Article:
Wednesday, April 23, 2008

Ben Stein's Dishonest Film Exposes Dinesh D'Souza's Naivete and Ignorance

Beware the Creationist Ellipses. Those with experience dealing with creationists, and their tendency to quote mine, know this is rule #1. "Any time you see a creationist quote...that looks...like this", you can guarantee that whatever was eliminated by the ellipses contradicts whatever point they are making. The same applies to video. If a creationist interviews a scientist about evolution, you can be guaranteed that the answer you see the scientist give will be edited in a way that makes the scientist appear to be making an argument that he isn't making.

Dinesh D'Souza is either unaware of this, or simply doesn't care because the edited version told him what he wanted to hear. In any case, the only person exposed by D'Souza's latest article is D'Souza, not Richard Dawkins, the quote-filmed scientist.

But before we get to that, let's remind everyone how dishonest D'Souza is by corrected all the false statements he makes...in his opening paragraph:

"In Ben Stein's new film 'Expelled,' there is a great scene where Richard Dawkins is going on about how evolution explains everything."

Nonsense, and this is remarkable even for D'Souza. One of the things that irritates creationists to no end is that scientists tell them, willingly and loudly, that evolution does not explain everything, and that it is silly to expect it to. It doesn't explain what morality we should have, it doesn't explain how the universe began, and most relevant to this article, it doesn't explain how the very first replicator came to be. Scientific theories are very implication specific, and all scientists, Dawkins included, will lecture you on this point as long as you allow them to. For D'Souza to pretend to be unaware of this stretches credulity beyond the breaking point.

"This is part of Dawkins' grand claim, which echoes through several of his books, that evolution by itself has refuted the argument from design."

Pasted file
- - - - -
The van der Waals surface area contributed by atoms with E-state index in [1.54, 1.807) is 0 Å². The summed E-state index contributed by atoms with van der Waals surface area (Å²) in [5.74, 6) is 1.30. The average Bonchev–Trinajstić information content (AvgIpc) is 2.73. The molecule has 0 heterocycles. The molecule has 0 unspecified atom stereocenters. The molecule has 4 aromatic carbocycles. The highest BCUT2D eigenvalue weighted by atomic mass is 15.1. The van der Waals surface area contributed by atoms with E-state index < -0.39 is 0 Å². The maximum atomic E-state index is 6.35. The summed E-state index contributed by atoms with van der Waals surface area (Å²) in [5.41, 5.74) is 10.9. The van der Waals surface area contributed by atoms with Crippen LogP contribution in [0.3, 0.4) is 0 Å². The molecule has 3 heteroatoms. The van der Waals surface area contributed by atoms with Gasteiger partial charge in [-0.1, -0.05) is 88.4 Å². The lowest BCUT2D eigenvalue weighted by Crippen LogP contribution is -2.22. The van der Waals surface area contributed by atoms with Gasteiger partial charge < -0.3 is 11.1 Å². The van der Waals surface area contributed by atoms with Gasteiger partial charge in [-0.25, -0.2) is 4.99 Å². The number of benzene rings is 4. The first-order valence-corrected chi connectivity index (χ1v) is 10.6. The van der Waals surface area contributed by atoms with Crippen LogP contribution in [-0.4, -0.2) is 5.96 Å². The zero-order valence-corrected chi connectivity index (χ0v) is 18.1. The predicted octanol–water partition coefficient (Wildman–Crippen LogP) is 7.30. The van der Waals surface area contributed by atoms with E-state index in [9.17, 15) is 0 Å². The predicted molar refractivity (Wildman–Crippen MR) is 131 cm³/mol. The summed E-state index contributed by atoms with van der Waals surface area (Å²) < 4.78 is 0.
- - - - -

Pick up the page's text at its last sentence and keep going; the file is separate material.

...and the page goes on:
Ah, so to D'Souza, "refuting design arguments" = "everything". Glad we got that cleared up. And yes, insofar as ID proponents have made testable, scientific claims, evolution has refuted them. Irreducible complexity's claims have been falsified (functioning subsystems and indirect pathways exist), and their probability arguments are flawed (necessary mutations are not independent events), as are their statistical assumptions (it is not proper to assume all unknown distributions are linear). However, ID itself has not, and can never be, refuted, because it lacks scientific content. This is a distinction many ID proponents completely ignore.

"The argument from design hold [sic] that the design of the universe and of life are most likely the product of an intelligent designer. Dawkins thinks that Darwin has disproven this argument.

ID says nothing about the universe. The apologetic argument that does is known as "The Fine Tuning Argument". The ID argument is that certain attributes of living things (eg consciousness, flagellums, and eyes) are most likely the product of an intelligent designer, and this is the argument evolution keeps disproving.

So Stein puts to Dawkins a simple question, "How did life begin?" One would think that this is a question that could be easily answered. Dawkins, however, frankly admits that he has no idea. One might expect Dawkins to invoke evolution as the all-purpose explanation. Evolution, however, only explains transitions from one life form to another. Evolution has no explanation for how life got started in the first place. Darwin was very clear about this.

And some people don't understand why he's called "Distort DeNewsa" in some circles. Five easily referenced assertions to begin this piece, and not one accurate. Coincidence? The IDers he defends would disagree.

D'Souza then bores us with some of those very same errors: overstating the significance of "complexity" (a term evolution critics are always very careful to never objectively define), miscalculating probabilities, and then hitting us with another self-serving bizarre redefinition of a common English word:

"Moreover, the earth has been around for some 4.5 billion years and the first traces of life have already been found at some 3.5 billion years ago...What this means is that, within the scope of evolutionary time, life appeared on earth very quickly after the earth itself was formed."

So "1 billion years" = "very quickly within the scope of evolutionary time" to D'Souza? That would make the entirety of human history, around 200,000 years, a mere blink of an eye to Dinesh. Remind me to not wait on him when he says he'll be back in a minute. But seriously, 1 billion years is nearly 1/4 of the earth's history. It is not "very quickly", even in evolutionary terms.

"Is it reasonable to posit that a chance combination of atoms and molecules, under those conditions, somehow generated a living thing?